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Symbolism F. Scott Fitzgerald implements many symbols in The Great Gatsby, developing a hidden theme or meaning behind each that apply towards the characters. Used for character development, Fitzgerald connects symbols to characters to expose their inner thoughts, desires, and flaws through the symbol’s connotations. He depicts these concealed qualities of the characters, for they are never stated, only implied by the symbols, constructing more complex characters and allowing the reader to truly understand the struggles and mindset of the characters.
One of Gatsby’s most significant symbols, the green light across the Long Island Sound, located right in front of Daisy’s mansion, serves as hope for him, for it symbolizes his past with Daisy – the old Daisy he once knew – and leads the way towards her. Looking across the Sound, stretching out his arm and “trembling,” Gatsby attempts to grasp the “green light,” a single “minute” spark aloof in the darkness of the night (21). Mesmerized by the light, Gatsby’s trembling suggests that his distance from Daisy causes him pain, and possibly, looking into the light – the past with Daisy – brings him closer to her, bringing light – the lovely past – into his dark world without Daisy, the solitary present.
Fitzgerald depicts the green light as if it is an emerald, the sacred stone of Aphrodite, goddess of love; through the characteristics associated with emeralds, love, loyalty, and friendship, Fitzgerald portrays Gatsby’s only connection to Daisy through the green light, exposing the feelings of love he has for her.
Once Daisy and Gatsby meet, and Daisy puts her arm through his, “the colossal significance of that light had now vanished forever,” for Gatsby no longer lives in the past, but enjoys the present with Daisy, making the light simply “a green light on a dock” again (93). Through this observation, Nick confirms that the light does symbolize the past and is a way that Gatsby connected with Daisy through the years he has been without her, for the light comforted him every night when looking out towards Daisy’s house. However, in the last lines of the novel, Nick mentions that “Gatsby believed in the green light, the orgastic future that year by year recedes before us” (180). Gatsby’s light, while symbolizing his past with Daisy, was the motivation for their “orgastic” – exciting – future; Gatsby did everything for Daisy so that they could enjoy an impending life together, looking into the future while motivated through the spectacular times of the past, symbolized all through the green light.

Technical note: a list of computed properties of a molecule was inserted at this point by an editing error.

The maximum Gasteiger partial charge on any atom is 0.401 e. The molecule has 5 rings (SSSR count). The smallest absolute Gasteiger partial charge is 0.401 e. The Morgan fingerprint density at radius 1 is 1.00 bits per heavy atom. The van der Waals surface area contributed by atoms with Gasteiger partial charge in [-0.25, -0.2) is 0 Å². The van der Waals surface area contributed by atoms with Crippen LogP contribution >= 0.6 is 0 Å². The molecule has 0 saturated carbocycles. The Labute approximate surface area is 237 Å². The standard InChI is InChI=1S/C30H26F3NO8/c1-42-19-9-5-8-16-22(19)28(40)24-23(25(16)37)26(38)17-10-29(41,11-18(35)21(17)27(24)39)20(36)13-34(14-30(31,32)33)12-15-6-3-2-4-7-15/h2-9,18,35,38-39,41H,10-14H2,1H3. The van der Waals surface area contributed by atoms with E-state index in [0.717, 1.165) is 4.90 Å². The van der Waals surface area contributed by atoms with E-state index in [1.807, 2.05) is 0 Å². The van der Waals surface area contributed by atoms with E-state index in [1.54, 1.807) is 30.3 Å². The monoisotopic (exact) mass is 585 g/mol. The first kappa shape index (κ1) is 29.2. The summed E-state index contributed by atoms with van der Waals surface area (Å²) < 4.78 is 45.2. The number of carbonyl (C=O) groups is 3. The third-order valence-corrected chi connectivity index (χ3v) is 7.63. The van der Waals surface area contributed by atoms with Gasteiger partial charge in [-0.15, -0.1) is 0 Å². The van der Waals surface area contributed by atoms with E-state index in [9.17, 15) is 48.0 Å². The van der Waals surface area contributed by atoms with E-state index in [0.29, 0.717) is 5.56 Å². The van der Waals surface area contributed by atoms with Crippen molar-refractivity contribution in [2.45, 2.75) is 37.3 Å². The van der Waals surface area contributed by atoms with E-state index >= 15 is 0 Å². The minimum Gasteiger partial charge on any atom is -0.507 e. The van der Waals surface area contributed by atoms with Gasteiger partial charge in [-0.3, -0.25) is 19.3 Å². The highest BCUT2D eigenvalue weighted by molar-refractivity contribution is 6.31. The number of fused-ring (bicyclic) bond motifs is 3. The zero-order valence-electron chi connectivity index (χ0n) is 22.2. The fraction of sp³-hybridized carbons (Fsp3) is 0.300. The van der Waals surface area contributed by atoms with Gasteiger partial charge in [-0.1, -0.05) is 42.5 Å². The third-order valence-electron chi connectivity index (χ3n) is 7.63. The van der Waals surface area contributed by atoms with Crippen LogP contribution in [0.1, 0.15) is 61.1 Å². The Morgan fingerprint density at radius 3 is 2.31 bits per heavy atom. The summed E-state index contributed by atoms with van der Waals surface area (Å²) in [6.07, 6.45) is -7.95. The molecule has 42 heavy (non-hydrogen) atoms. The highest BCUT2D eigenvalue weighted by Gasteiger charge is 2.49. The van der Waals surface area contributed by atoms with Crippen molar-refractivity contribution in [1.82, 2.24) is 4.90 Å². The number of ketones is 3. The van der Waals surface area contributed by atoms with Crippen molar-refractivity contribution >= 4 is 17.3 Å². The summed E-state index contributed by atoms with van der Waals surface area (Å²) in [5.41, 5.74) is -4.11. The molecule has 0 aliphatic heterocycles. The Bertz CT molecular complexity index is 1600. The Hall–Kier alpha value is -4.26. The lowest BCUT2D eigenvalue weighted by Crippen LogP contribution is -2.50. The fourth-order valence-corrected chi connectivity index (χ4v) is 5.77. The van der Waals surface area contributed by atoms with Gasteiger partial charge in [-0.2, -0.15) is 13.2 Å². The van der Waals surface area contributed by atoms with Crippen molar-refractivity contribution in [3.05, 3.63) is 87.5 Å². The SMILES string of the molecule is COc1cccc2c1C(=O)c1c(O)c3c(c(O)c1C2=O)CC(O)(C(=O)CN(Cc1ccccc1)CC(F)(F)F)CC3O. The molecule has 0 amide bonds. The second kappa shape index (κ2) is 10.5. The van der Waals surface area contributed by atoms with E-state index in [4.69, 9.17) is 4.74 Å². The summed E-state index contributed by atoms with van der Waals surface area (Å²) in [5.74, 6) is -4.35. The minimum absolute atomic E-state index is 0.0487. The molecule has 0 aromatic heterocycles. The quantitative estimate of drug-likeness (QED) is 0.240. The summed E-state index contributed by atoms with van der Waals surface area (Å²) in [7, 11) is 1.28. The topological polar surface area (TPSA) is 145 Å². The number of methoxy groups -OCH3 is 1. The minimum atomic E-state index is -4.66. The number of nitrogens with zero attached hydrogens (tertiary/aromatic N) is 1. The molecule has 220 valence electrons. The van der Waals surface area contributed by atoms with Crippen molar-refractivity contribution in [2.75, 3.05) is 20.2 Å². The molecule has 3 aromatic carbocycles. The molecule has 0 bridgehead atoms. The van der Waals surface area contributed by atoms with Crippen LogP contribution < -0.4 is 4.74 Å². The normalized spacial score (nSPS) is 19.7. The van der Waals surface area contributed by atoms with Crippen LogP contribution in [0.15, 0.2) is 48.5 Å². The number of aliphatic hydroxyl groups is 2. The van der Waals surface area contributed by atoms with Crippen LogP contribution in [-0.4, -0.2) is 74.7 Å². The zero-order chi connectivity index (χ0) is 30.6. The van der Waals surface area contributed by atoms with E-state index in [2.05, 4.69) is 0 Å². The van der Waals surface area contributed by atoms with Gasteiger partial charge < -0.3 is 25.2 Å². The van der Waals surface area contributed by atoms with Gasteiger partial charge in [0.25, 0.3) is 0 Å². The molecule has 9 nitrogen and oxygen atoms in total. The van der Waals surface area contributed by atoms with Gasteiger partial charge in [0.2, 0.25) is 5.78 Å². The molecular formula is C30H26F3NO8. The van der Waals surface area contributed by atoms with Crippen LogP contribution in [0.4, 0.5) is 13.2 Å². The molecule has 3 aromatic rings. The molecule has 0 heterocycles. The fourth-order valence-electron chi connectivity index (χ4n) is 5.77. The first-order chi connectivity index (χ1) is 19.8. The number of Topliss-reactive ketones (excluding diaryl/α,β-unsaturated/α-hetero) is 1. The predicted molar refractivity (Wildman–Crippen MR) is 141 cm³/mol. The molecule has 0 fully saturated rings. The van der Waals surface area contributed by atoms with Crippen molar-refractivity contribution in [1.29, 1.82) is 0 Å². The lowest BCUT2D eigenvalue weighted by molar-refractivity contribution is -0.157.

Despite the green light, Fitzgerald implements a multitude of colors in his novel, attaching specific colors to characters that act as an allegory for each. Named after a flower with white petals, Daisy always wears white; the reader first sees her at Tom Buchanan’s mansion, wearing a “white” dress, “rippling” and “fluttering” under the wind (8). Even in Jordan’s flashback, Daisy “dressed in white” and owned a “white roadster,” showing that this blank, pure color has followed Daisy her entire life (74). This whiteness that revolves around Daisy suggests her purity and innocence, for as a young woman in the 1920’s, she does not have the same freedom that men do, as seen with her husband cheating on her and viewing her as property. Moreover, white symbolizes a higher status, for it is not stained by any other colors, attracting a quality of cleanliness to it. As a teenager, Daisy Fay’s house had the “largest of the banners” as well as “the largest of the lawns” in the neighborhood, and she herself was “by far the most popular of all the young girls in Louisville” (74). Her dressing in white exposed her wealthy background, for not everyone can maintain such cleanliness in their lives unless they have the money for it; in the valley of ashes, for example, upholding one’s white appearance would be difficult due to the black smoke and ashes in the air. Moreover, Fitzgerald further symbolizes Daisy’s upper-class status through Tom’s racist remarks about the “white race” being the “dominant race,” attaching an image of dominance to the white that Daisy constantly wears (13). Since white has multiple symbols, such as purity and wealth, Fitzgerald implements all these associations and connotations with white to depict and develop Daisy’s character, allowing the reader to explore the unmentioned qualities of Daisy through the narrator’s observations. With these connotations, Fitzgerald attaches many colors to each character; Gatsby, for example, is associated with almost every color mentioned in the novel. Blue, like Gatsby’s gardens, symbolizes solitude and sadness; gold and yellow, such as Gatsby’s tie and car, represent wealth; green – the green light – signifies love and hope. By mixing all these colors and their meanings together, Fitzgerald develops a complex character; he depicts characters’ emotions, hopes, flaws, and class by associating colors with each person. However, by assigning a more dominant color to one, just how he devotes white to Daisy, Fitzgerald portrays the dominance of that color’s connotations over all the other colors, depicting the character’s most notable qualities, such as purity and wealth in Daisy.
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